In 1999, a team of researchers from UCLA team evaluated fourteen low-income schools in the Los Angeles Unified School District and found a high percentage of overweight and obese students and a small amount of fruits and vegetables consumed each day. Two years later, the UCLA team evaluated a group of students from three of the fourteen schools who had participated in the original study. The three schools had, in the previous year, developed farm-to-school salad bar programsas part of the intervention related to the study. One rationale for the farm-to-school program was the fact that elementary school age children in families from lower socioeconomic groups eat the majority of their meals at school. The farm-to-school program broadened the food choices in the USDA’s reimbursable lunch program and. contained a child and teacher nutrition education component. Key results: Evaluating the same group of students UCLA researchers identified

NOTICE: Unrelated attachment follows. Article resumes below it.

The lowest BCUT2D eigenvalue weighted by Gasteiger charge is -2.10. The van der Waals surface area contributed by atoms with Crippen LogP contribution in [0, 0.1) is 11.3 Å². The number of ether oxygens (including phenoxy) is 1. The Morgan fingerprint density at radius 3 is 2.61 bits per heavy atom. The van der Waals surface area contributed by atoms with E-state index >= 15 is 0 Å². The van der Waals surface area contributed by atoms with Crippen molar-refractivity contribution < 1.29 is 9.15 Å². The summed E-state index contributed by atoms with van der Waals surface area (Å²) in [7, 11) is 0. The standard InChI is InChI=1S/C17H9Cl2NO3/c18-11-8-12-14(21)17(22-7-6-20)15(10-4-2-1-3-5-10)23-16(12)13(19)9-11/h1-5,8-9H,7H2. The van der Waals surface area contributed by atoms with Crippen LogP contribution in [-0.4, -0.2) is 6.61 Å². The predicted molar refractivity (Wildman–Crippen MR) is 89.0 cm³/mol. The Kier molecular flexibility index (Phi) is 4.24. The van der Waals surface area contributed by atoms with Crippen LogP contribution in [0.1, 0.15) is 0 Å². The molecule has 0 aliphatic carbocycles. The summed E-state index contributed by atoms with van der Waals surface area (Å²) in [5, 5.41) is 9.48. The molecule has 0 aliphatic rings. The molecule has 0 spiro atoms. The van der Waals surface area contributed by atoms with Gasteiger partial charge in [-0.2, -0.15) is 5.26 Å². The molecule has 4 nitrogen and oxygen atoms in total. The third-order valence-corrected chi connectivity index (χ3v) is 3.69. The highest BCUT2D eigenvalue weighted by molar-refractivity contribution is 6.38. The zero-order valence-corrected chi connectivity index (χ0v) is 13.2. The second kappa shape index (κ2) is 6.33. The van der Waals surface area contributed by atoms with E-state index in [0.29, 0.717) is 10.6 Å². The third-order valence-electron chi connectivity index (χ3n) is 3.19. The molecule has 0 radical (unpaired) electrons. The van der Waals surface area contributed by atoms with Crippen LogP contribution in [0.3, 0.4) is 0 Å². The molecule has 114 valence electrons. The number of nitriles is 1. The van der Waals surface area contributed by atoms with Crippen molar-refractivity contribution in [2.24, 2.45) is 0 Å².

• A significant increase in consumption of fruits and vegetables (from an average of 2.8 to 4.2 per day) that researchers traced specifically to the salad bar program
  • A majority of children interviewed (56%) ate from the salad bar everyday or most days
  • Calories (kcal) from fat as well as cholesterol intake went down.
  • Conclusion: The salad bar lunch menu option can significantly increase the frequency of fruit and vegetable consumption of children living in low income households